The 18th Busan International Film Festival closed on Saturday with the screening of “The Dinner” by Korean filmmaker Kim Dong-hyun.
The 10-day festival sold over 217,000 tickets for the 299 films screened, in spite of a rare October typhoon that hit Busan four days before its closing day. BIFF was attended by more than 220,000 viewers last year during its 17th edition, which remains a record for the festival.
This year’s edition was filled with highly anticipated directorial debuts by prominent Korean actors, visits from cineastes from home and abroad, including Quentin Tarantino and Tsui Hark, and world premieres of socially conscious Korean films including “Another Family,” a movie that recounts the real-life case of a Samsung employee who died from leukemia after four years at Samsung’s memory chip factory.
Here are some of the highlights of this year’s festival. The top prize winners
|Filmmaker Ahn Seon-kyoung receives the New Currents Award at the closing ceremony of the 18th edition of BIFF at Busan Cinema Center in Busan, Saturday. (Yonhap News)|
Two films shared the top prize at this year’s BIFF: one is Korean filmmaker Ahn Seon-kyoung’s “Pascha,” a film about a 40-something female screenwriter who lives with her 17-year-old boyfriend. Sharing the prize is “Remote Control,” a debut work by Mongolian filmmaker Byamba Sakhya, which revolves around a rural teenager from a broken family who leaves home to experience the city life.
The jury described “Pascha” as an “unusual love story told in an original and intimate way,” while describing “Remote Control” as a “sharply observed work that features the tensions between city and country, as well as reality and fiction.”
The two films received the New Currents prize for young filmmakers who each received $30,000 in prize money.
Filipino film “Transit,” which deals with migrant workers living in Israel, also received a special mention during the award ceremony on Saturday. Prominent actors make directorial debuts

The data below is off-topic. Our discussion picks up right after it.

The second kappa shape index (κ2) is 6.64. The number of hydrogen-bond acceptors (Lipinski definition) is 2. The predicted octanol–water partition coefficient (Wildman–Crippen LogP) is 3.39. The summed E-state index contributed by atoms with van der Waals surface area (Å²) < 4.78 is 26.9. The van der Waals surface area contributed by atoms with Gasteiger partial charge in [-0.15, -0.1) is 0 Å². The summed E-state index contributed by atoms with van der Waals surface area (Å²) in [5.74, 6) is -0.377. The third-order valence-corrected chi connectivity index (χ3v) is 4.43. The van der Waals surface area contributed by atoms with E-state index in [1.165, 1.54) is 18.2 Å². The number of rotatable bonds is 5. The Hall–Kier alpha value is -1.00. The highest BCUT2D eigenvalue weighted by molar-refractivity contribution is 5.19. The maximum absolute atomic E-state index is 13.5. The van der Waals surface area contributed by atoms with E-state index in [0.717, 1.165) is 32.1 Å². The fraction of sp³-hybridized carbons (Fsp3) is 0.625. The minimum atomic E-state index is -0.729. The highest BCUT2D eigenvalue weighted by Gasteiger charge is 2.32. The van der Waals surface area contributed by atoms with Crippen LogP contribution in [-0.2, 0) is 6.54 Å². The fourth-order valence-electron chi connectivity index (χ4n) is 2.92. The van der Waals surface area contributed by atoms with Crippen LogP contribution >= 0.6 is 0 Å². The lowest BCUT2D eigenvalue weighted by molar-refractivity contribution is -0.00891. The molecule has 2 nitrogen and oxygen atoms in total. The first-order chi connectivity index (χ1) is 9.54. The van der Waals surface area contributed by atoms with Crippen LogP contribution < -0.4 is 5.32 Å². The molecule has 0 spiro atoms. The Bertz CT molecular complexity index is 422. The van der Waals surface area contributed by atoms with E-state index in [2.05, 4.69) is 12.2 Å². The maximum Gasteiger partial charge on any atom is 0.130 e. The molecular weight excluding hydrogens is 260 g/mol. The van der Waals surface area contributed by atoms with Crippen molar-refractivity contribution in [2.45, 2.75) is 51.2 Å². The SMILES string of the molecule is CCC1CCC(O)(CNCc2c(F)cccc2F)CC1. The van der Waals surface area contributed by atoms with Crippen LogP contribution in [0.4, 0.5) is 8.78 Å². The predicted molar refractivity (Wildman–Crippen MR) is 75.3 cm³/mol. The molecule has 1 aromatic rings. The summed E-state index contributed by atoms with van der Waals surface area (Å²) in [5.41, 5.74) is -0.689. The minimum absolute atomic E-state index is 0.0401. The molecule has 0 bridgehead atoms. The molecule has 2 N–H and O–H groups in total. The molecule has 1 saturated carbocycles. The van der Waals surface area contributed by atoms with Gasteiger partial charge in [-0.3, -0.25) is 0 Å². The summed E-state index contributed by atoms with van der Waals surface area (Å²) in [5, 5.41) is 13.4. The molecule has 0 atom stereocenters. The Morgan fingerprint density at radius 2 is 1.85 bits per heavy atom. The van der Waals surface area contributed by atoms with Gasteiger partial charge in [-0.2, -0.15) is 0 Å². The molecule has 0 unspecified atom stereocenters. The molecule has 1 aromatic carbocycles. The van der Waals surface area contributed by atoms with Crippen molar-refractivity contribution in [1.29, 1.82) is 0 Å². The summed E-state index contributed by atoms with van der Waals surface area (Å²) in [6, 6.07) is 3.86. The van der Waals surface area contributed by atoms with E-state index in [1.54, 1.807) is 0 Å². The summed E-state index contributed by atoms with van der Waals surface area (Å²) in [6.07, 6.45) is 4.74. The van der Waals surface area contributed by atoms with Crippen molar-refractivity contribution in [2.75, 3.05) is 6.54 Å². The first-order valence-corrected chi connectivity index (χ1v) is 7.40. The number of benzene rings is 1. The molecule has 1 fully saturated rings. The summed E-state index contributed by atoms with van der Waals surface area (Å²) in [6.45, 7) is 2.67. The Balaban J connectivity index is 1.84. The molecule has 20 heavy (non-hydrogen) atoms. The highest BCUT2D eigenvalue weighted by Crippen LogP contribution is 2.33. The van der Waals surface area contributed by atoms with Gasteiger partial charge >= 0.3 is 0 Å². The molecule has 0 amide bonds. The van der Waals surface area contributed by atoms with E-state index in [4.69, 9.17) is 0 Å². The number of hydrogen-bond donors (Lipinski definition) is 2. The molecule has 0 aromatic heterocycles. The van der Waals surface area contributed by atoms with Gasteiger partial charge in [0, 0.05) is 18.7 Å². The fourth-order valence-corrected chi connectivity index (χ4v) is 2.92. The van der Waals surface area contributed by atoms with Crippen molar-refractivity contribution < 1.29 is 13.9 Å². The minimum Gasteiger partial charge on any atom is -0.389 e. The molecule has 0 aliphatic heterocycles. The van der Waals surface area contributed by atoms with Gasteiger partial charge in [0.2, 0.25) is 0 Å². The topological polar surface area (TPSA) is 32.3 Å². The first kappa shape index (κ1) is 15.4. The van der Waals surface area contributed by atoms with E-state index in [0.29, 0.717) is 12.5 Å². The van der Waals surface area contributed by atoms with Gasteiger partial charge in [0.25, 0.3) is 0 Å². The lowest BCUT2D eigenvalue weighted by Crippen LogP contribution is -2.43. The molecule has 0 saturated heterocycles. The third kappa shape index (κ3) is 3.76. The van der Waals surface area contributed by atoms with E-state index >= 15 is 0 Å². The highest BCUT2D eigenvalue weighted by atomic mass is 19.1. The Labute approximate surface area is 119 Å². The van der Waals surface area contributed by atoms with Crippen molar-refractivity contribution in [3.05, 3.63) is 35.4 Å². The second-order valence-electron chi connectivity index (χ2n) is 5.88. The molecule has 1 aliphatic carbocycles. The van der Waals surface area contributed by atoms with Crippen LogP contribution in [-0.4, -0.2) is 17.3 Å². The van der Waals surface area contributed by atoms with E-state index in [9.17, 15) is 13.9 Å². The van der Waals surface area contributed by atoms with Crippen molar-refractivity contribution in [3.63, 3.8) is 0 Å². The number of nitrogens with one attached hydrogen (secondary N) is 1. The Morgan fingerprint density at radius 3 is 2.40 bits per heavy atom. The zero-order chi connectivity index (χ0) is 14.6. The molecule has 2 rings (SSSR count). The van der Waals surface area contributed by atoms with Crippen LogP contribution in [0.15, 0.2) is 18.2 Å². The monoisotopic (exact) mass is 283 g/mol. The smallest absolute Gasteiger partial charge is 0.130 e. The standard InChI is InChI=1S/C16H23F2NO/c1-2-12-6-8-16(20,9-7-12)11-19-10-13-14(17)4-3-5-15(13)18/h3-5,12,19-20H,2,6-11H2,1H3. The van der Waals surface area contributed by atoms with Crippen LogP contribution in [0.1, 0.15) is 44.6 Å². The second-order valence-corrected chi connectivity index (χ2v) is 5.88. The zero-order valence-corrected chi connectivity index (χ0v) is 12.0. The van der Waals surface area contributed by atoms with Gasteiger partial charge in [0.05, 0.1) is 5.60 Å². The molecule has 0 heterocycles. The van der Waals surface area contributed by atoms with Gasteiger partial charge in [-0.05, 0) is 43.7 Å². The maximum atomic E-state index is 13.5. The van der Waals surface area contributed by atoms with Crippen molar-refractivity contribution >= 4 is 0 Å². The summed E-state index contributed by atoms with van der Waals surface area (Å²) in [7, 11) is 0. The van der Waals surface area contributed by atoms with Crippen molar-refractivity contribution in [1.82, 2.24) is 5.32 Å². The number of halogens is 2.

Two prominent Korean actors made their directorial debuts during this year’s BIFF, which brought much excitement to the festival.
The press screening of Ha Jung-woo’s comedy “Fasten Your Seatbelt” was completely packed with journalists and critics, and those who did not arrive early could not get their seats.
Loosely based on Ha’s friend and actor Ryoo Seung-bum’s real-life experience, the film tells of a Korean hallyu star who gets on a plane from Tokyo to Seoul and encounters severe turbulence during the flight due to a typhoon. Most of the cast members, including the lead actor Jung Kyong-ho, are Ha’s classmates at ChungAng University’s film and theater studies program.
“When I first read the script, I wasn’t too sure how it was going to turn out,” actor Choi Kyu-hwan, who plays a reporter in the film, told The Korea Herald.
“But things started to make sense as the shooting began. As a friend, I always knew Ha can be very, very funny. He would make you laugh so hard you’ll have trouble breathing, so you would sometimes have to ask him to stop talking. And I think such a personality worked well on the set. He knows how to manage things without being too serious. He also knows how to deal with actors and how to really empathize with them, probably because he’s been an actor all these years.”